For many physicians, the results of a CT scan that showed a minor abnormality might merely lead a doctor to follow a patient more closely.
"All the way through the follow-up scan, the 3-D rendering, even the biopsy, they're all done based on probability, not based on this preconceived notion that the test is positive or negative," he said.
As a result, he was somewhat critical of the study. "The way the authors analyze it -- calling them all positive -- rigs the study toward finding an extremely high false-positive rate," Bach said.
In the end, others say, the future of CT scanning for lung cancer will involve a risk-benefit analysis.
"There is no question that CT screening will detect many lung cancers," said Dr. Martin Edelman of the University of Maryland's Greenebaum Cancer Center in Baltimore and a member of an independent committee verifying results of the NLST.
But so far, there is still a "complete absence of evidence that this approach decreases mortality or morbidity due to lung cancer," he said.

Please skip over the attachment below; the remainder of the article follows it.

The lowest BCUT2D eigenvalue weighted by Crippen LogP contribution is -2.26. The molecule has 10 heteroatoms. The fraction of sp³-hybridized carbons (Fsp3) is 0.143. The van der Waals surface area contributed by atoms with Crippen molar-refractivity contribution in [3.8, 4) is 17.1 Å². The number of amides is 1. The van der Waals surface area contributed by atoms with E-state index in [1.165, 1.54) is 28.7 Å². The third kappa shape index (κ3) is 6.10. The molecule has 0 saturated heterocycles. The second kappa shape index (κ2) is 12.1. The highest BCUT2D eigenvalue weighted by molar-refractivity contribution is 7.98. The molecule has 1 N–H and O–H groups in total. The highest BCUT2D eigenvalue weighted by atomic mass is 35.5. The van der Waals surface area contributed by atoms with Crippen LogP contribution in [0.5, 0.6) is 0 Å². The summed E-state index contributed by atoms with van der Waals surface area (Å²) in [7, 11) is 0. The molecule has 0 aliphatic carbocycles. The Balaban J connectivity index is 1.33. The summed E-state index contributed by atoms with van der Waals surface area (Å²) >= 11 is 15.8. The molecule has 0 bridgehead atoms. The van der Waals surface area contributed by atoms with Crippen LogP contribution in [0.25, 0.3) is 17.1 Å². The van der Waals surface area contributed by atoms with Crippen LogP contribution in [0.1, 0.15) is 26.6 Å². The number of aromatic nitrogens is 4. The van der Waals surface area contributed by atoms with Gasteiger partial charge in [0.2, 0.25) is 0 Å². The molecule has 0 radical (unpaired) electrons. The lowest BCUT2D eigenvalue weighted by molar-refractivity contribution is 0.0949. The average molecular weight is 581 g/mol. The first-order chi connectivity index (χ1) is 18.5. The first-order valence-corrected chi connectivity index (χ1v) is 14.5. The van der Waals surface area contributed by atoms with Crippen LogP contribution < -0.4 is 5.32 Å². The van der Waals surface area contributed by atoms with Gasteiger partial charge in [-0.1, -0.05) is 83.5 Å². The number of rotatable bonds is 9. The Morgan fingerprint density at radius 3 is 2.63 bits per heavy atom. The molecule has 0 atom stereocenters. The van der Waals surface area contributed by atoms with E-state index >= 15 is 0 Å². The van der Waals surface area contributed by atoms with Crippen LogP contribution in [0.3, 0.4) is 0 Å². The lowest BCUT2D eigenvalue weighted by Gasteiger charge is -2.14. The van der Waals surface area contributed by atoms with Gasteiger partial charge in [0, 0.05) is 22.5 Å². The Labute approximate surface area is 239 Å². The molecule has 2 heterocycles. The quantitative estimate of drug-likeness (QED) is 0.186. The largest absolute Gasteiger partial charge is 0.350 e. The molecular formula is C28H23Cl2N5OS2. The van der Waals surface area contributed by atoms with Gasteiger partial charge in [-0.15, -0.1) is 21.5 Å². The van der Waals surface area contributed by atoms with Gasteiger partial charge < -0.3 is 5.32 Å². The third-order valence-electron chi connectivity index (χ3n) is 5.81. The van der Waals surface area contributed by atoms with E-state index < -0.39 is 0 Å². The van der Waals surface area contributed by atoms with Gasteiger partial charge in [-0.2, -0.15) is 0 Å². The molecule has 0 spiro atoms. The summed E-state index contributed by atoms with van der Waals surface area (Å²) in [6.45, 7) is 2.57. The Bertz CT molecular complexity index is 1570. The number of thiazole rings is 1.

Advocates for screening "have long claimed that there is little or no risk of harm," Edelman added, but Croswell and her colleagues "demonstrate that there is a small, but real potential for harm from screening."
What's more, he said, "the potential for false positivity is highest in those at greatest risk for lung cancer."
The Lung Screening Study was supported by the National Cancer Institute. Croswell did not report any conflicts. Bach has reported financial links with Genentech, Wyeth, Abraxis, Biogen-Idec, and Johnson and Johnson. Edelman has reported financial links with Bristol-Myers Squibb, Cyclacel, Eli Lilly, Genentech, Tragara Pharmaceuticals, Endocyte, Geron, Human Genome Sciences and Schering-Plough.